- The drop- typically happens suddenly and very fast. Lightheadedness is the first symptom
- Vision difficulties
- Numbness and tingling
- zoning out
- If I have gone this long without eating, I’ll be needing to sit down or rest from whatever I’m doing- I’m too shaky and it will be extremely difficult for me to stand up.
- This is around the time the seizure starts- I almost never make it this far. If I do make it to the shakiness it won’t be long until I find some kind of sugar to raise my levels
- Last seizure I had: I developed tunnel vision, lost peripheral vision, everything looked strange overall, I was numb, felt like one side of my body was on fire while the other side was frozen- and I was sweating on both sides, I was slurring my speech, I was shaking uncontrollably, pale, my eyes even lighten up from a dark brown/black to a very light golden brown.
- Any longer and I’ll faint but I never get to this point.
Traditional Hypoglycemic Symptoms
According to endocrine.org, symptoms of mild hypoglycemia happen when levels drop below 70.
Moderate symptoms occur when levels dip below 55, they are
- trouble speaking
Seizures and coma happen when levels dip below 50.
What Can You Do About Hypoglycemia?
What is there that you can do about hypoglycemia before they lead to seizures? It’s actually a very simple solution and doesn’t have to be disabling or inconvenient in any way. If you make a few simple changes to your diet, you can typically avoid having strong symptoms.
Carry snacks with you at all times. If you can’t always grab something to eat, the Diabetes supply section of the pharmacy in many grocers and other pharmacy stores have blood glucose tabs. They aren’t very expensive and easily can fit in a car glove box or purse. When you start to feel an episode and you’re out, all you need is to pop a tab and dissolve it in your mouth. One tab should help in most cases.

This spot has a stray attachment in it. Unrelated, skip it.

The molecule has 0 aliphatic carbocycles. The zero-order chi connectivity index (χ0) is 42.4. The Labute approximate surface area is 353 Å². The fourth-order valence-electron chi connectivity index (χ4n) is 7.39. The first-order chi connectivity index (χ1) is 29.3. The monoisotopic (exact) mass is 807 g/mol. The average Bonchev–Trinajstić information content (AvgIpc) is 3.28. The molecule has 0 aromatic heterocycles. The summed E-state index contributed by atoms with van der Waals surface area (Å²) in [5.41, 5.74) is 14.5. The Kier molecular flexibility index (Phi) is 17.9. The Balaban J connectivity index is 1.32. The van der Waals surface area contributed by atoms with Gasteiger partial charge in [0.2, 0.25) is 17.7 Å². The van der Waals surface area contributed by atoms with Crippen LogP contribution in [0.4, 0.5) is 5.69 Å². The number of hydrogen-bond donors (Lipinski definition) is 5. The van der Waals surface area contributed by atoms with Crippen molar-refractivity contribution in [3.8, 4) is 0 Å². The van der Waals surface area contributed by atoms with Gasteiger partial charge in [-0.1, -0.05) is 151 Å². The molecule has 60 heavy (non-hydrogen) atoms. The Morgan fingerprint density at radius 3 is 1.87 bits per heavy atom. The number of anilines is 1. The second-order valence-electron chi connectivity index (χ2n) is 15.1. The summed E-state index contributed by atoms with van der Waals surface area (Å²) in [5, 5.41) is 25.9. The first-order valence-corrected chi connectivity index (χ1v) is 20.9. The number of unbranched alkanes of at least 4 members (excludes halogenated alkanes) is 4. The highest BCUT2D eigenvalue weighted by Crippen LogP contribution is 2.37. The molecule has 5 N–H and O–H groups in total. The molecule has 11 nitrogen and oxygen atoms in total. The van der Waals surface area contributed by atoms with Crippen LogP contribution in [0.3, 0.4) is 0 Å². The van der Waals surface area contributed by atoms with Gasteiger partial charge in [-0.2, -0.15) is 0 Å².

Ways to work your diet:
- High protein
- Low (bad) complex carbs
- Low starch
- Low white foods (bleached flour, white rice, white potatoes)
- Use sweet potatoes instead of regular
- Even out carbohydrates with protein and healthy fats
- If you’re diabetic, talk to your doctor about the Keto diet. It was specially created for Diabetics and may work for you. Of course, you’re looking at going on a medical diet so make sure you’re working hand in hand with a medical professional.
I was told that I don’t need to avoid any particular foods, I can eat any of those- carbs or sugars but to make sure I always even out with a lot of protein.
When it comes to blood sugar, most people will have a time or two with low swings. It can be when you’re exercising heavily and haven’t ate well enough or it could be during a time you’re too stressed to eat properly. If you start finding that normal foods- sandwiches, baked potatoes and similar foods are making you feel hungrier or numb, it might be good to bring it up to your doctor. Food is supposed to help us and not hurt and when a particular food crashes your blood sugar, it’s worth talking to the doctor.
Even when the solution is as simple as carrying sugar pills and eating healthier, it could be warning you that you’re developing Diabetes or another blood sugar disorder or it could put you at a higher risk. Being monitored (A1C) is a good idea, as well as talking to your PCP about diet.